Masaki Kobayashi’s 1967 extraordinary study of the implacability of power—in this instance represented by the absolutism of feudal power—its lack of mercy, its destruction of opposition. It is set in 1725, in the time of the Tokugawa shogunate. It is both bleak and absorbing. In the end, skill and compassion, as the viewer must anticipate, are destroyed by technology and armed numbers. This will already be clear from the opening’s presentation of architectural absolutes.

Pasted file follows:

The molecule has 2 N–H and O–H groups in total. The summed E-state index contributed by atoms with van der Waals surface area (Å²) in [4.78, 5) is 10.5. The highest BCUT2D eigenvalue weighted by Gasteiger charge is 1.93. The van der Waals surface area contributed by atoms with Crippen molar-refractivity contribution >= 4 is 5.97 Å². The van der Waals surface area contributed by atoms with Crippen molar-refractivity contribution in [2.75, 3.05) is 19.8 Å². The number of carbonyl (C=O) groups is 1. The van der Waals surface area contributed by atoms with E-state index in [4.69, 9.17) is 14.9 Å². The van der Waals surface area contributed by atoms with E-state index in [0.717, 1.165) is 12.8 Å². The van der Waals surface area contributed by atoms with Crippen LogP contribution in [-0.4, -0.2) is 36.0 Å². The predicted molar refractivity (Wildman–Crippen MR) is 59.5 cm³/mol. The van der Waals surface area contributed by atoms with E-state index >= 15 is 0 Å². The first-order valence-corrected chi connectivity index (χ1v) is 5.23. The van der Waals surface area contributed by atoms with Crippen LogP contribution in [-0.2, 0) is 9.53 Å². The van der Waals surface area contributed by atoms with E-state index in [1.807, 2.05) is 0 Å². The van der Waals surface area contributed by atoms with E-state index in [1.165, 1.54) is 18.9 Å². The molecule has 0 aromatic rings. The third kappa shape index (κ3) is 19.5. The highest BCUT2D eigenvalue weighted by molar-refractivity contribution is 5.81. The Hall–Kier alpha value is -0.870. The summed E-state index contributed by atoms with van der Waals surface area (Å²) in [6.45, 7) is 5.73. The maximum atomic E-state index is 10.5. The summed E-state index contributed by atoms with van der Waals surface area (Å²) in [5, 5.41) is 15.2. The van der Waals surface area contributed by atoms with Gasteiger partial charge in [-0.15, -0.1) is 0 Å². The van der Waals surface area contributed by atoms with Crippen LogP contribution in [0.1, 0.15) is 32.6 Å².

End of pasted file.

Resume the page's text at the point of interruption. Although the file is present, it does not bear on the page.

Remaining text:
The acting of Yoko Tsukasa, as the discarded concubine of the feudal lord, of Toshiro Mifune, as the head of the disobedient vassal family, and of Shigeru Koyama, as the austere steward of the feudal lord, is exceptional. The structure of the film makes telling use of frequent silences to punctuate the telling, the silences integrated masterfully by the influential and innovative composer Tōru Takemitsu into his score for the film.